The Danish clothing brand, Shaping New Tomorrow, known for their comfortable menswear pants, has partnered with REPREVE to incorporate upcycled PET bottles in their manufacturing process. The company has stated that it uses approximately 15 plastic bottles in a pair of pants and approximately 35 plastic bottles in a long sleeve shirt. What is unique about Shaping New Tomorrow's partnership with REPREVE is that they have made their materials traceable by weaving a chip into their garment. Customers can scan the material to verify that the clothing was made out of recycled PET bottles!
3. Planks made to resist typhoons and floods
The Philippines is the third most plastic polluting country in the world, discarding about 500,000 metric tonnes of plastic into the ocean every year. To combat this ocean plastic crisis, a group of recyclers, known as The Plastic Flamingo, or "The Plaf", have turned plastic waste materials into planks called "eco-lumber" to be used for fencing, decking, or to make disaster-relief shelters. The Plaf's mission is to give post-consumer plastics a second life and to educate communities about the ocean plastic crisis. Their sustainable construction supplies are made 100% from plastic waste materials and are intended to make communities more resilient to natural disasters by rebuilding homes that have been damaged by annual typhoons and floods.
4. Paving new roads with recycled plastic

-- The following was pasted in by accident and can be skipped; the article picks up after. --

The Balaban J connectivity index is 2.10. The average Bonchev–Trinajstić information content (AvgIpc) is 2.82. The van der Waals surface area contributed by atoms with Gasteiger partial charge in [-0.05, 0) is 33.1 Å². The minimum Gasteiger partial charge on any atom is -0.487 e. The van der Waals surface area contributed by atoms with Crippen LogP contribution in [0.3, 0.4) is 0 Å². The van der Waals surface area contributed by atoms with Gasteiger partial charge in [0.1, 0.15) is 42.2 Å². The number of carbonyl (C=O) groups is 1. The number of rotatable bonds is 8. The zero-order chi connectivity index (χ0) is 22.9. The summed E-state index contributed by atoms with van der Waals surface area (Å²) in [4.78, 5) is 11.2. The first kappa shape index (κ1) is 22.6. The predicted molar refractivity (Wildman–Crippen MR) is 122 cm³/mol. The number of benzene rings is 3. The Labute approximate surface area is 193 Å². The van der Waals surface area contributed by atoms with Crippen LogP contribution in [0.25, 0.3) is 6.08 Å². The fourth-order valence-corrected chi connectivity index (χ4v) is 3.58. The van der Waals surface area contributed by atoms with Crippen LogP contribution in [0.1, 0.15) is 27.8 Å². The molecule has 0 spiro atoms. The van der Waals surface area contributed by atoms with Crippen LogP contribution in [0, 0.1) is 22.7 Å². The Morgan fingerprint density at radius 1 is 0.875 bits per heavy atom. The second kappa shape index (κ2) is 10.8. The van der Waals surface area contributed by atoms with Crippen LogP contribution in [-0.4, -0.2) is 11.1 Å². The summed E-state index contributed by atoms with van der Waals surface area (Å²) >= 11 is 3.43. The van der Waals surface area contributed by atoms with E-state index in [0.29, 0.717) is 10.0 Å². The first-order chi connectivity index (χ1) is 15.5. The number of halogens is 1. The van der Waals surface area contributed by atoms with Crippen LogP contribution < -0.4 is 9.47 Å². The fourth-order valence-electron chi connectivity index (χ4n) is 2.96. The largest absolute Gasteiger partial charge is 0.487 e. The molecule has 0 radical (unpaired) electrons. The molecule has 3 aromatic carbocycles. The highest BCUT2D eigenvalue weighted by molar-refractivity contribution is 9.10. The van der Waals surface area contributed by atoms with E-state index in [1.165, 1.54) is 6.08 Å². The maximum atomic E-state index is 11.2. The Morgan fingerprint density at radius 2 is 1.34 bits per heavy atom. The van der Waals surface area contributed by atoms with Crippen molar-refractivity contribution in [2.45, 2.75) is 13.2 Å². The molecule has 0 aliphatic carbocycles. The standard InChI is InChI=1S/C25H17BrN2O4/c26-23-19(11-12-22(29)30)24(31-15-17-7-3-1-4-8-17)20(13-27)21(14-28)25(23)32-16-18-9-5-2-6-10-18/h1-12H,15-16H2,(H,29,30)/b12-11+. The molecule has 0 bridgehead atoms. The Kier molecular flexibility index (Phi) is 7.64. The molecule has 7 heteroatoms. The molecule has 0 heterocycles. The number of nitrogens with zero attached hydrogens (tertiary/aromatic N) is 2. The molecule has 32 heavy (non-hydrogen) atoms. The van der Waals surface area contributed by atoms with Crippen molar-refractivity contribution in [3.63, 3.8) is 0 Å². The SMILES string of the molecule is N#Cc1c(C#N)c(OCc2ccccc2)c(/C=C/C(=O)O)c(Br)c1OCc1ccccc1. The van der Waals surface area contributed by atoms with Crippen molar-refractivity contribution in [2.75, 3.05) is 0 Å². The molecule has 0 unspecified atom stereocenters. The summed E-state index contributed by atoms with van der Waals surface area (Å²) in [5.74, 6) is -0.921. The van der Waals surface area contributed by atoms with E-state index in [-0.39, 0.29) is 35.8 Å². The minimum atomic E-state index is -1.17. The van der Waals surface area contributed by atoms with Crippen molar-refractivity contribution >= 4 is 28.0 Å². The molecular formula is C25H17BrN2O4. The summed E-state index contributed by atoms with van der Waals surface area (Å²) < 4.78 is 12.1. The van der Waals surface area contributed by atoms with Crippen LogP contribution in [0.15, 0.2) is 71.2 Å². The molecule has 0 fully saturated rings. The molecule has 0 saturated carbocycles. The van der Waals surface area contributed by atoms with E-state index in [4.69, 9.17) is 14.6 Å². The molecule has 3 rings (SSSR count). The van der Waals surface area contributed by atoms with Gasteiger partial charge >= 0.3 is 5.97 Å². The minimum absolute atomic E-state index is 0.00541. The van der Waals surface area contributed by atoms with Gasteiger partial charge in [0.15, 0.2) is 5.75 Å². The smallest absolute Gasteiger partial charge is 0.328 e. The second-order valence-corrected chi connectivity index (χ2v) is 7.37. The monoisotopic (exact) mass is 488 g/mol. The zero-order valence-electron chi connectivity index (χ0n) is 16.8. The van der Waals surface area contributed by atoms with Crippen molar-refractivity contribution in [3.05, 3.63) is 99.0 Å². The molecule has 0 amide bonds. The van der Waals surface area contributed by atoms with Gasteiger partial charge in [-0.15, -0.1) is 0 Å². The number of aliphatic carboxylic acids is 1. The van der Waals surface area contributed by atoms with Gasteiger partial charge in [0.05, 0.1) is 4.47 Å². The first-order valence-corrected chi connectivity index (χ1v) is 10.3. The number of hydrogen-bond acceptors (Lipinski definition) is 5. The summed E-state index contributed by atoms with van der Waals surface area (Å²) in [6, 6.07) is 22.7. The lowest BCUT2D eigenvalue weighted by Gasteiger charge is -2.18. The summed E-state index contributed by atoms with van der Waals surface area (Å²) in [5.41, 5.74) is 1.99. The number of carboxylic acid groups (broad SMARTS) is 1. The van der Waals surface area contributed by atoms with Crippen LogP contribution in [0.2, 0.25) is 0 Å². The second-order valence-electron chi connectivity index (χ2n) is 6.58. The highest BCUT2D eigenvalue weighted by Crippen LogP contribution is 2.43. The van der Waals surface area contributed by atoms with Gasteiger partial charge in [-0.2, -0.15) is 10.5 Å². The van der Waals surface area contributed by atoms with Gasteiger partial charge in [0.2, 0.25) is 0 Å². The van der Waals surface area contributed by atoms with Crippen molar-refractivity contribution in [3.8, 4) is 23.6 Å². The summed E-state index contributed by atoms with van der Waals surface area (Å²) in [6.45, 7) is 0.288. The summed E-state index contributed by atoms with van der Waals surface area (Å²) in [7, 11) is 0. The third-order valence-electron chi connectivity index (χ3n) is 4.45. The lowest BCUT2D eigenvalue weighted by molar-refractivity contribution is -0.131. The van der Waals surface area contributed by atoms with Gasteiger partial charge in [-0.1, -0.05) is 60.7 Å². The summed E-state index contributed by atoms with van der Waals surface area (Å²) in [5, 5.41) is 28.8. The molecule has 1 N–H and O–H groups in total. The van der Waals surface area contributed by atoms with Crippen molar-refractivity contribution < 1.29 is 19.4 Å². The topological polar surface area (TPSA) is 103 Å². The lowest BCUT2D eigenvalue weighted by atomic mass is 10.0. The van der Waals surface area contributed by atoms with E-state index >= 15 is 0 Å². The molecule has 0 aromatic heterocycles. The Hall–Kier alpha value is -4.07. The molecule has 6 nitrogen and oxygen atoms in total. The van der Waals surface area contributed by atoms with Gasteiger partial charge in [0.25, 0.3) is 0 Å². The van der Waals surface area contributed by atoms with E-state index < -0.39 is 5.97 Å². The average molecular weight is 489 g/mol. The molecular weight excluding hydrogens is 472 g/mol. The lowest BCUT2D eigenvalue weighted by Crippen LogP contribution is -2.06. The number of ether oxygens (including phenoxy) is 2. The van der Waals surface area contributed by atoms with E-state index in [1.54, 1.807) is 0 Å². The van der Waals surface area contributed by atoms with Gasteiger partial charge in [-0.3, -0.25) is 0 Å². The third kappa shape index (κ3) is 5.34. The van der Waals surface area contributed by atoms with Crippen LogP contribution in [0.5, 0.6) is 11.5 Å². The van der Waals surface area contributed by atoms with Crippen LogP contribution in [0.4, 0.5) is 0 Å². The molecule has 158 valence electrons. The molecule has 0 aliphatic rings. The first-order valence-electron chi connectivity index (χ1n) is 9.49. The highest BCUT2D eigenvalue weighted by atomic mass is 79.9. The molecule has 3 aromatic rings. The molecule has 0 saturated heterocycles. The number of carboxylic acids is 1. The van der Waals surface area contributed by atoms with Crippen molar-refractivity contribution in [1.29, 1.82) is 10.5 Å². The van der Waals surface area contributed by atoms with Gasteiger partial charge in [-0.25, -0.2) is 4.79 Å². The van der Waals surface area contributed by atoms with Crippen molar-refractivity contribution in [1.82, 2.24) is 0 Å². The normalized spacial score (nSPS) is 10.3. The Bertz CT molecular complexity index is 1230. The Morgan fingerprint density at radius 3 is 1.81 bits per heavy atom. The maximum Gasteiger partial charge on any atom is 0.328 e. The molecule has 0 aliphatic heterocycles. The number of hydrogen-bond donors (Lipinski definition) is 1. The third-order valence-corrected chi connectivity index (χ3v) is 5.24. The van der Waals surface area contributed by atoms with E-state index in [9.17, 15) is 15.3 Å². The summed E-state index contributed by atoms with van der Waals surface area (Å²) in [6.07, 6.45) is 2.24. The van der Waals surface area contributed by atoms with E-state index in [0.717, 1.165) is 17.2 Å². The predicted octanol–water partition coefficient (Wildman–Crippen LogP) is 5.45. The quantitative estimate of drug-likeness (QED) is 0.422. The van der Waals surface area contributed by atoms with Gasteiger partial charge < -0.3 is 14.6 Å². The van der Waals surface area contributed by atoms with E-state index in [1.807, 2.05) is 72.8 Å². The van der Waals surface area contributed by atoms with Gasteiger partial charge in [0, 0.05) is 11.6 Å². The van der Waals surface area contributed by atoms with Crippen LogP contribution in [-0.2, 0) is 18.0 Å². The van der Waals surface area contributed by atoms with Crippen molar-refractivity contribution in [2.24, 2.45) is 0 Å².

PlasticRoad, a start-up based in the Netherlands, is paving climate-friendly roads made out of recycled plastic. But they are not just any ordinary road; PlasticRoad is designed to be climate-adaptive by mitigating flooding in urban areas, and it is 4 times lighter than traditional asphalt roads, 2-3 times longer expected life span, costs about 50% less and can be built 70% faster. The Netherlands has for centuries faced a flooding problem, as 26% of Dutch land surfaces lie below sea level and 59% of Dutch land is vulnerable to flooding.
Rising sea levels and increased rainfall due to climate change is further intensifying the Netherlands' flooding problem, as well as many other coastal areas in Western Europe. Thus, more than ever, making urban infrastructure resilient to flooding is pivotal as traditional infrastructure usually lacks the capacity to deal with heavier and more sporadic rainfalls. And what better way to make cities more conducive to climate change than by tackling two environmental crises at once!
5. Plastic waste is driving creative interior designs
Due to mounting pressure from consumers, civil society, and new regulatory obligations, more designers are taking on a new design approach, known as "eco-design", according to Innovation and Plastics Magazine. Eco-design is the practice of utilising resources in the most optimal and efficient ways such as upcycling. IKEA, which has pledged to only use renewable or recycled plastics in all their plastic products by 2030, launched their Odger chairs made out of reclaimed wood chips and recycled plastic.
Ninetyoneninetytwo is another socially conscious company that designs, develops and produces home accessories using 3D printing filaments made by recycled PETG or recycled PET. Their eco-designs are proof that creativity, quality and aesthetics do not have to be compromised when going green.